when we had gone for my cousin’s marriage

The morning used to start early with applying haldi [paste of Kancha holud and mustard oil] followed by an early morning shower. This is a must for Saraswati Puja which is held during Vasant Panchami and you can say yellow or ‘basanti’ color is the theme for the Puja. After that it was time to get into the saree – this used to be an experience. Probably the only times when I used to wear sarees those times! 

With sisters

My ‘Great Bong Joint Family’ believes if you are offering something to the god it should be done wholeheartedly loaded with love and care. An idea which I am very fond of. Thus the bhog was prepared by the members of the family. My aunt (pishimoni) leads this contingent of preparing the bhog and I used to be an enthusiast in participating in this department right from my childhood. [May be that’s how I know how to bring taste in food!] We used to prepare all sorts of sweets that are offered during the puja including ‘tiler nadu’ (sesame & jaggery balls), ‘narkol nadu’ (coconut & jaggery balls), ‘mowa’ (made with puffed rice and jaggery), ‘Payesh’, ‘luchi’, ‘sandesh’ and many more. It used to be quite a hectic morning preparing all of these in separate gas stove and utensils which are used only during Pujas! The Puja used to start as soon as the ‘thakurmoshai’ arrived with the ‘Narayan shila’. Offering anjali and sitting infront of the jaggya/hom used to be my favorite times. Since we are Bangals, [those who relocated to western Bengal after the partition in 1905], our special lunch for this day included Illish (hilsha) and many more fishes apart from other Bengali delicacies.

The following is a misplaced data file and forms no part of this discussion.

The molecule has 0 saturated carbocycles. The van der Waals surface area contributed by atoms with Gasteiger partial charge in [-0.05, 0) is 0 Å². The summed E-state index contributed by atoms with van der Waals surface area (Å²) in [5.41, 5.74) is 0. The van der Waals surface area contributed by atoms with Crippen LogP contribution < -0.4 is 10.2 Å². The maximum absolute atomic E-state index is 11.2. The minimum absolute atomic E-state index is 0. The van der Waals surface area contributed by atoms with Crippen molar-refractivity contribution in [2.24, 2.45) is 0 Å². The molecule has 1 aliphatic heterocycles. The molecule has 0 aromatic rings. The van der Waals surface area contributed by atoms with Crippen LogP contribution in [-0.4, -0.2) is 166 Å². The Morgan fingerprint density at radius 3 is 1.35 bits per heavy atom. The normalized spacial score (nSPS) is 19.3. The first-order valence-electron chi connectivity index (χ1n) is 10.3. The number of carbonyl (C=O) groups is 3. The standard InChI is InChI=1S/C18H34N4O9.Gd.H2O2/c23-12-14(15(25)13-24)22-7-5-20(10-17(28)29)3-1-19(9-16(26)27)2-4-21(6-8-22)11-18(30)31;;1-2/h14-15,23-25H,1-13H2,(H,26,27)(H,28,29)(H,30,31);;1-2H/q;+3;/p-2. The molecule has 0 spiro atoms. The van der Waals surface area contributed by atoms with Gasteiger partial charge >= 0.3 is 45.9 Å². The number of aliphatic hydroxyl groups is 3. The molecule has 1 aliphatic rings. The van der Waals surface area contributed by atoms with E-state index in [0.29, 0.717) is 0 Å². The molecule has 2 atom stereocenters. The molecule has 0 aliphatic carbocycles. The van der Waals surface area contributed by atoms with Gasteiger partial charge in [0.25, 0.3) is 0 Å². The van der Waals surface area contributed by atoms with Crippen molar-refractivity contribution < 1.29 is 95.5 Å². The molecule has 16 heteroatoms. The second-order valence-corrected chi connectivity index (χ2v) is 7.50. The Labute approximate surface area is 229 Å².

Saraswati Puja is also considered the Valentine’s Day of Bengalis. The scope of interaction increases among boys and girls as the puja is celebrated in schools with one school inviting students from others. Unfortunately I studied in a school that followed the Brahmo Faith (those who don’t believe in idol worshiping) so missed the fun of celebrating either the Puja or the Bong V-Day! 🙁 That was in fact well compensated by the huge family celebration that I had in my home.